Standard of Review
have a fundamental right to the care, custody, and control of
their children. Stanley v. Illinois, 405 U.S. 645,
651 (1972); In re Adoption of A.M.H., 215 S.W.3d
793, 809 (Tenn. 2007). However, that right is not absolute
and may be terminated under certain circumstances.
Santosky v. Kramer, 455 U.S. 745, 753-54 (1982);
State Dep't of Children's Services v.
C.H.K., 154 S.W.3d 586, 589 (Tenn. Ct. App. 2004). The
statutes on termination of parental rights provide the only
authority for a court to terminate a parent's rights.
Osborn v. Marr, 127 S.W.3d 737, 739 (Tenn. 2004).
Thus, parental rights may be terminated only where a
statutorily defined ground exists. Tenn. Code Ann. §
36-1-113(c)(1); Jones v. Garrett, 92 S.W.3d 835, 838
(Tenn. 2002); In re M.W.A., 980 S.W.2d 620, 622
(Tenn. Ct. App. 1998). To support the termination of parental
rights, only one ground need be proved, so long as it is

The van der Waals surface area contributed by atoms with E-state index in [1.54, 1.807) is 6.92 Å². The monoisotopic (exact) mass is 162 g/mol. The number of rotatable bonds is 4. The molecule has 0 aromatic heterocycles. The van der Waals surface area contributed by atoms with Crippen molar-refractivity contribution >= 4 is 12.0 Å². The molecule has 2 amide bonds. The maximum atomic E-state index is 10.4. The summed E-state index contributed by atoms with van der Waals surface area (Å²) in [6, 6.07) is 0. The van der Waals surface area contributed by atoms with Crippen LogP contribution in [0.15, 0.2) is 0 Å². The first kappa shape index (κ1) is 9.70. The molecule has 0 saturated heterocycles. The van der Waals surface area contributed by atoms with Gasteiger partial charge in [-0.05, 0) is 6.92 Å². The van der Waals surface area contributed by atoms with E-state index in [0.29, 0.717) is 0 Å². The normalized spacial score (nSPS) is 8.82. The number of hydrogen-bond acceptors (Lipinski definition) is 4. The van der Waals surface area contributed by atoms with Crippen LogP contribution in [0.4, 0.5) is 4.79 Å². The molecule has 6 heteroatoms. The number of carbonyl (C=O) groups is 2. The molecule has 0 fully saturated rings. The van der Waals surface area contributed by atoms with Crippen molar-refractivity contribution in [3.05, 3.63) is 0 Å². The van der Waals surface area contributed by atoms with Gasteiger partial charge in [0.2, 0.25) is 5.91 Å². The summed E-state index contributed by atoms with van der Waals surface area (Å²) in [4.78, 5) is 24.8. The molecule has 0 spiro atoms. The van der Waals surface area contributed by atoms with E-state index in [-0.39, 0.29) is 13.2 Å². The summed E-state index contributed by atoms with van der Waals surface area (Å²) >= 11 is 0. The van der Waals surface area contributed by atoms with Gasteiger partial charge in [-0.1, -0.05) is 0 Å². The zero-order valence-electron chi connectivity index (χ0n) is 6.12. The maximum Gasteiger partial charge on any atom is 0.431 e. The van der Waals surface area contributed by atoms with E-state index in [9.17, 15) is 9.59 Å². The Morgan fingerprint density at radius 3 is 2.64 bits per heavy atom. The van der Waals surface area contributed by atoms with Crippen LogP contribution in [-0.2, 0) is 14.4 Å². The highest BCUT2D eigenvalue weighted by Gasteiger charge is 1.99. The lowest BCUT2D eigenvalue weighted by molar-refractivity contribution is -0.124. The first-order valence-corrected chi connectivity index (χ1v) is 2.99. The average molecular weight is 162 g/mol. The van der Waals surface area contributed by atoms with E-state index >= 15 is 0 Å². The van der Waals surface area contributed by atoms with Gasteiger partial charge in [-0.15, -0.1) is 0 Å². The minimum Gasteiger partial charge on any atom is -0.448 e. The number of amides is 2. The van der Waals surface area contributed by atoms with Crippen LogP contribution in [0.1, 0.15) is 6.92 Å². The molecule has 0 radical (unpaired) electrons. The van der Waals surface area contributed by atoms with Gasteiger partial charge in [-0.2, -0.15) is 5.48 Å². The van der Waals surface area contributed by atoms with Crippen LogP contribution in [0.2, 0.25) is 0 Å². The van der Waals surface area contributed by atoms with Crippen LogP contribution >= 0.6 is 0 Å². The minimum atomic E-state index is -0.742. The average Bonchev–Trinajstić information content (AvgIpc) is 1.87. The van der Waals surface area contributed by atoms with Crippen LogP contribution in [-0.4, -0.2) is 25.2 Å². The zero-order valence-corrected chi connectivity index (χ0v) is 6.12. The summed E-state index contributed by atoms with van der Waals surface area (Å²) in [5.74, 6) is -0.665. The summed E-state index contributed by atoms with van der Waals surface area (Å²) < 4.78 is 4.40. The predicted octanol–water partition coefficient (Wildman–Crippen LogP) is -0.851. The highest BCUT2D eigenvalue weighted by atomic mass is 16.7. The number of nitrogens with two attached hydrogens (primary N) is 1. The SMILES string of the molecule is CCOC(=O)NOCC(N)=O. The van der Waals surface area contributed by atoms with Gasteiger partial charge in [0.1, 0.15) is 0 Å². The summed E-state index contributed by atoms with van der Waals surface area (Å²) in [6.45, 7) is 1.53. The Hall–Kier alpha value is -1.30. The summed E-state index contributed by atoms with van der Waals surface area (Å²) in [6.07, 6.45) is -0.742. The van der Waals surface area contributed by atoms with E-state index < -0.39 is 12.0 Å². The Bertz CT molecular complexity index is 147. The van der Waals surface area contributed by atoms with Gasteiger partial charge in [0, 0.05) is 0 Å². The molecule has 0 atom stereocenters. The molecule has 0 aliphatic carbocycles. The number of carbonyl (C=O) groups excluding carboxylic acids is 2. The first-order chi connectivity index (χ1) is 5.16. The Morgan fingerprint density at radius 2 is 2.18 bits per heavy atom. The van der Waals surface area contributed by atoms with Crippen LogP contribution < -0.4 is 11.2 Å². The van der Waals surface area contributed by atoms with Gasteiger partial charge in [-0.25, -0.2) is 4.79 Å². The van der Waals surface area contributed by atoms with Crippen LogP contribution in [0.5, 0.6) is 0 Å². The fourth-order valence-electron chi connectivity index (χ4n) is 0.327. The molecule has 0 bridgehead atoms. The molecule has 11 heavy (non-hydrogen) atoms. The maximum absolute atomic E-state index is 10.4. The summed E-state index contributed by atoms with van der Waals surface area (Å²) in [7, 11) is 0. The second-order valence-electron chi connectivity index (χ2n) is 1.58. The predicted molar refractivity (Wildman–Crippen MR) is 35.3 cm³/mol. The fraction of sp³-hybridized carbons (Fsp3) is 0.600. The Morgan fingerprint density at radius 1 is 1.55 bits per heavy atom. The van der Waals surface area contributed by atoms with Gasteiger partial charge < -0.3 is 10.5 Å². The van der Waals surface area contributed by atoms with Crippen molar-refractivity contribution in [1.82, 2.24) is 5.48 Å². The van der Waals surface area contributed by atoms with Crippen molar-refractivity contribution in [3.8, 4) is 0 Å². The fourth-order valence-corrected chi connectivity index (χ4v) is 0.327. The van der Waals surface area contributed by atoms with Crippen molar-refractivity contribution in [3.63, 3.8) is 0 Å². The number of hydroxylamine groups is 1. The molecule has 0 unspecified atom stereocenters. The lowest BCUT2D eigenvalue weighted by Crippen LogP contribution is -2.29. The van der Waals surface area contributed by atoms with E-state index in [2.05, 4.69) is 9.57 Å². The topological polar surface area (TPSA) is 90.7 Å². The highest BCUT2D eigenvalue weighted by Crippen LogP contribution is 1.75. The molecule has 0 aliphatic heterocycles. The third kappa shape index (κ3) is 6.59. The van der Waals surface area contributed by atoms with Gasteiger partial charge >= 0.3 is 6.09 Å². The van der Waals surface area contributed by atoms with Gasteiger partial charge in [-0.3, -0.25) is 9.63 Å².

proved by clear and convincing evidence. In the Matter of
D.L.B., 118 S.W.3d 360, 367 (Tenn. 2003).
the decision to terminate parental rights affects fundamental
constitutional rights and carries grave consequences, courts
must apply a higher standard of proof when adjudicating
termination cases. Santosky, 455 U.S. at 766-69. A
court may terminate a person's parental rights only if
(1) the existence of at least one statutory ground is proved
by clear and convincing evidence and (2) it is shown, also by
clear and convincing evidence that termination of the
parent's rights is in the best interest of the child.
Tenn. Code Ann. § 36-1-113(c); In re Adoption of
A.M.H., 215 S.W.3d at 808-09; In re Valentine,
79 S.W.3d 539, 546 (Tenn. 2002). In light of the heightened